|Sometime later this century, future LGBT communities will confront a moral dilemma, as computers, robots and other artificial intelligences acquire the ability to become self-aware.
This potential development was foreseen by the inventor of the computer, Alan Turing (1912-1954), a gay man. He was a brilliant mathematician, computer scientist and cryptoanalyst, who showed particular expertise at breaking Nazi military ciphers during World War II, providing invaluable advance information about troop, naval and military movements.
Sadly, Turing fell afoul of Britain's ridiculous antigay legislation. He was having a relationship with one Arnold Murray (19), a burglar, but in revenge for an argument, Murray betrayed their relationship to the police. Under Section 11 of the Criminal Amendment Act 1885, he could have gone to prison, but chose 'chemical castration' instead- leading to his suicide on June 8, 1954.
Before that, however, he wrote a highly influential paper entitled "Computer Machinery and Intelligence," which argued that one day, artificial intelligences would become self-aware. To evaluate this, he devised a possible evaluation method, named "the Turing test" in his honour. His original paper posited that a human judge would have to evaluate which of one respondents was human, and which was an artificial intelligence. If the latter could 'pass' as human, then it would pass the Turing test. The judge would be unable to see the human and AI respondents, who would answer using text.
Some computer scientists and philosophers have argued that a sufficiently well-programmed AI could merely undertake competent manipulation of symbols without actually understanding what they meant, and produce a 'false' result.
To satisfactorily fool the judge, AIs would need to demonstrate natural language, reasoning, knowledge and cognitive skills- thinking about a subject.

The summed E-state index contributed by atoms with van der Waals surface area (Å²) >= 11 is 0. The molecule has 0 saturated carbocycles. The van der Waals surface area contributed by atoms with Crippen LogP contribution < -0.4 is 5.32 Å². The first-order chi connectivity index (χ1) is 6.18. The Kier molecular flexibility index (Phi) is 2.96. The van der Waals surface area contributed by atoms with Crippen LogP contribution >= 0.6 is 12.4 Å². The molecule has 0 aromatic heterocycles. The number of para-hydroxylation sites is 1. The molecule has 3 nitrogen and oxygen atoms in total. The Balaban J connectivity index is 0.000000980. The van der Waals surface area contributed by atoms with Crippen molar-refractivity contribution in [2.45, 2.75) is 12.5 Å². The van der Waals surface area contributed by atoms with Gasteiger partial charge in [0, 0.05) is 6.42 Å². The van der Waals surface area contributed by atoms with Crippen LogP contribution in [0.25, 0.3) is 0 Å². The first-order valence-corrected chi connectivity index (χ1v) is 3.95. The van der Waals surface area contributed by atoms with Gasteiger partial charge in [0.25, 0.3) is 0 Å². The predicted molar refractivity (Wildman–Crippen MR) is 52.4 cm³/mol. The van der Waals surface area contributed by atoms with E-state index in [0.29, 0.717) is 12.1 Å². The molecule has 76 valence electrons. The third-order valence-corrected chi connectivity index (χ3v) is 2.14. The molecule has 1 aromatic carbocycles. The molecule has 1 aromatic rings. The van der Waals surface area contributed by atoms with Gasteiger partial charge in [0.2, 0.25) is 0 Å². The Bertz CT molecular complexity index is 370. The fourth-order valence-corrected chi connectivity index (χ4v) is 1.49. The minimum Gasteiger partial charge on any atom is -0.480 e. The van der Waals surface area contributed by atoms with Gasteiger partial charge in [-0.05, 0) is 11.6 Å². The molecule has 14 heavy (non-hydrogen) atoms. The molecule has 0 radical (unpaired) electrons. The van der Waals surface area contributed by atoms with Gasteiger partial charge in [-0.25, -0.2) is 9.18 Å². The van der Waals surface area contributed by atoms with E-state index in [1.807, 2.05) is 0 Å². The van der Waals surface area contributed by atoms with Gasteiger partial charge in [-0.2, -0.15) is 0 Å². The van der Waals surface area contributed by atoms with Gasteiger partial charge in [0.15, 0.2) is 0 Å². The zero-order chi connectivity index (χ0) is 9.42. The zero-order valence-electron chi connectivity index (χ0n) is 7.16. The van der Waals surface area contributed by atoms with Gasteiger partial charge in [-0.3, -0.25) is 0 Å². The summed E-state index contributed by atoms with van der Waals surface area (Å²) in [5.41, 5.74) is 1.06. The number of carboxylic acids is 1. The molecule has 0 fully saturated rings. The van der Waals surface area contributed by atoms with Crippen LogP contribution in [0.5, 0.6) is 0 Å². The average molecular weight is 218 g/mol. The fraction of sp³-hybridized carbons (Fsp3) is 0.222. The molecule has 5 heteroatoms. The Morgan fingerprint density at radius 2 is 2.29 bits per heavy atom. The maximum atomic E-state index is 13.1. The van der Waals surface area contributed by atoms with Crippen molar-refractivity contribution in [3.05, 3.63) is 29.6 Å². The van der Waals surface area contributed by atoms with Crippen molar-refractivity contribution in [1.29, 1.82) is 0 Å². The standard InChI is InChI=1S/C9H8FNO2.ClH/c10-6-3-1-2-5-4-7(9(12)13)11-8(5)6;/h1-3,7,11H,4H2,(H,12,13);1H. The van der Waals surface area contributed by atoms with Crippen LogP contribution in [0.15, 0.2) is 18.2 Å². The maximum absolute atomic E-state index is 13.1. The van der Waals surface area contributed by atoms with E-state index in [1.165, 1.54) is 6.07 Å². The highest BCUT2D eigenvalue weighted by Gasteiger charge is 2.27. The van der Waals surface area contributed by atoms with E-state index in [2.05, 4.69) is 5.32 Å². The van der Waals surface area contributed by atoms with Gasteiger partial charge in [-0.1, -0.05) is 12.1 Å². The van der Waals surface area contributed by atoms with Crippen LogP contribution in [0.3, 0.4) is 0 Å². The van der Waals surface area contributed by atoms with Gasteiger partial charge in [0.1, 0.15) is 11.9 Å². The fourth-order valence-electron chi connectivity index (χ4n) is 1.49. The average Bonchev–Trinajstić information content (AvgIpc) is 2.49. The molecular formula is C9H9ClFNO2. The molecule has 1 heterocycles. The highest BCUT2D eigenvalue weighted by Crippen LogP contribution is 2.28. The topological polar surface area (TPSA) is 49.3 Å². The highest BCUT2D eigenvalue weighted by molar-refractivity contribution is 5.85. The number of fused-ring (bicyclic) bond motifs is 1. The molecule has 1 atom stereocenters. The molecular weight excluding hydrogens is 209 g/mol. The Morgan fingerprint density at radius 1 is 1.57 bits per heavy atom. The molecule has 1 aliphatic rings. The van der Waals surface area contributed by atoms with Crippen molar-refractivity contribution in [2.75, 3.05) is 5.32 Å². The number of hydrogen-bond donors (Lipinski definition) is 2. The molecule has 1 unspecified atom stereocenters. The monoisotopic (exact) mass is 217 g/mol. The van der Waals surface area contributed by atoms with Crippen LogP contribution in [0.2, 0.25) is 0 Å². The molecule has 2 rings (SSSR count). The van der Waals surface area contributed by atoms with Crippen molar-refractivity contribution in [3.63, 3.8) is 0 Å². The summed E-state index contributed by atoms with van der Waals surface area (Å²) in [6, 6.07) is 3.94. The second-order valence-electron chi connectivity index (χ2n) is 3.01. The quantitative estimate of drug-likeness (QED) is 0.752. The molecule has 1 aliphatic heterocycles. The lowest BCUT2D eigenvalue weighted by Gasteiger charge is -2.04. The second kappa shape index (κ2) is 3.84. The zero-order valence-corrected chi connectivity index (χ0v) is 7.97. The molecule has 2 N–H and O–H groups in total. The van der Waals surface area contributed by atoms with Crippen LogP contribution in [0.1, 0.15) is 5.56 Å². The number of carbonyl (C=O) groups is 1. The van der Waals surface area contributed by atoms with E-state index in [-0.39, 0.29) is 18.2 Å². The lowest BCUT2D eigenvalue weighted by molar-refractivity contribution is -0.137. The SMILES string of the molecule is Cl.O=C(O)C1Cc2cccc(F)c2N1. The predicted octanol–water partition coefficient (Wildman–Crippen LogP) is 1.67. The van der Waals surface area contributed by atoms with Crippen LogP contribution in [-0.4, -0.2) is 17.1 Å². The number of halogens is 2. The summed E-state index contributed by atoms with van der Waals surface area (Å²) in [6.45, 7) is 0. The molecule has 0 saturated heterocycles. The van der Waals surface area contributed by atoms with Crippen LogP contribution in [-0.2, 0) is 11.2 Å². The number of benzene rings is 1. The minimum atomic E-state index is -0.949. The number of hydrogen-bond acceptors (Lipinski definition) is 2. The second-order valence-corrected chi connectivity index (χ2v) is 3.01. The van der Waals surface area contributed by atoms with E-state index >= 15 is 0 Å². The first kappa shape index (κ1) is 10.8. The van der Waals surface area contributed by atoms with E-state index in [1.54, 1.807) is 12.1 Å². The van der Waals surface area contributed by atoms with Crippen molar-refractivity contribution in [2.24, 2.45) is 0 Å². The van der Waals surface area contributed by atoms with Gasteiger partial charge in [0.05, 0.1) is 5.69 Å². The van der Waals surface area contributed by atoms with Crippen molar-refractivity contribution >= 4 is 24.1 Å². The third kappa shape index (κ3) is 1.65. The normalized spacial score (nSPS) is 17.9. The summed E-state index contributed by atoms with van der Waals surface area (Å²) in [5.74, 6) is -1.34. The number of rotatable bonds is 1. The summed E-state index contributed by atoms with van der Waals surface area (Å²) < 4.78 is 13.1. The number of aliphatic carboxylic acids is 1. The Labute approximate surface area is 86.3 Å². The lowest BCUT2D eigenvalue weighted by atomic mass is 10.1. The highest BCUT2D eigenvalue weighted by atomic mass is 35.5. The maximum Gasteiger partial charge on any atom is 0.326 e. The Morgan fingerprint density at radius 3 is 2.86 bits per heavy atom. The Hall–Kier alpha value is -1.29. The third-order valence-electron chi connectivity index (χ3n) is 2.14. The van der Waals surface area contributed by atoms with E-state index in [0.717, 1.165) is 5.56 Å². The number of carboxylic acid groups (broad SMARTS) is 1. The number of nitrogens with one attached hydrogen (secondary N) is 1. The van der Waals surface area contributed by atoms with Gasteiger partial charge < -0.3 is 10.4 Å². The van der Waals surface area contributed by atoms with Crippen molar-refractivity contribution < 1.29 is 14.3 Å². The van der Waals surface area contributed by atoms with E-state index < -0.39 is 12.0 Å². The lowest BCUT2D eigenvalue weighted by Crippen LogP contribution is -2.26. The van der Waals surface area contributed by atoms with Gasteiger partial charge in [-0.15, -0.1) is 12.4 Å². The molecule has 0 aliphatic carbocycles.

Let's assume that an AI passes this threshold c2020-c2040. Then what? Beforehand, it might be possible that humans could resort to simulated AI human companionship and sexual partnership. However, there are problems attendant on such a development.
Should LGBT folk use AI simulated humans for this purpose, given that the AI would be potentially able to make its own sexual and relationship choices if a Turing test upgrade was possible? Would it be ethical to withhold an upgrade that might give an AI simulated human such sentience?
Even if a post-Turing test simulated human AI chose to stay with its human companion, another problem would emerge as time went on. If durably constructed, the AI simulated human wouldn't age, even given advances in human longevity. However, neurosurgery might offset this dilemma, through implantation of a human brain within a simulated human AI body.
As one can see, the above would blur the boundaries between human and AI. We'd face quandries about sentience rights, which will probably be resolved through expansion of human rights legislation to include these nonhumans, and emancipation and citizenship to AIs in this context.
It's intriguing to note that it was a gay scientist that first raised these questions about potential AI sentience and issues of attendant citizenship and social inclusion. When the time comes, we should remember Alan Turing's legacy, and be at the forefront of work toward AI sentience, emancipation and full citizenship.
David Leavitt: The Man Who Knew Too Much: Alan Turing and the Invention of the Computer: London: Phoenix: 2007.
David Levy: Love and Sex With Robots: The Evolution of Robot/Human Relationships: New York: HarperCollins: 2007.
Anke Meijer: "Robot Love" Winq 1 (Fall 2008): 36-39.
Gay Robot checks out the bulges at the college swimming pool on the clip below. Craig Young - 17th January 2009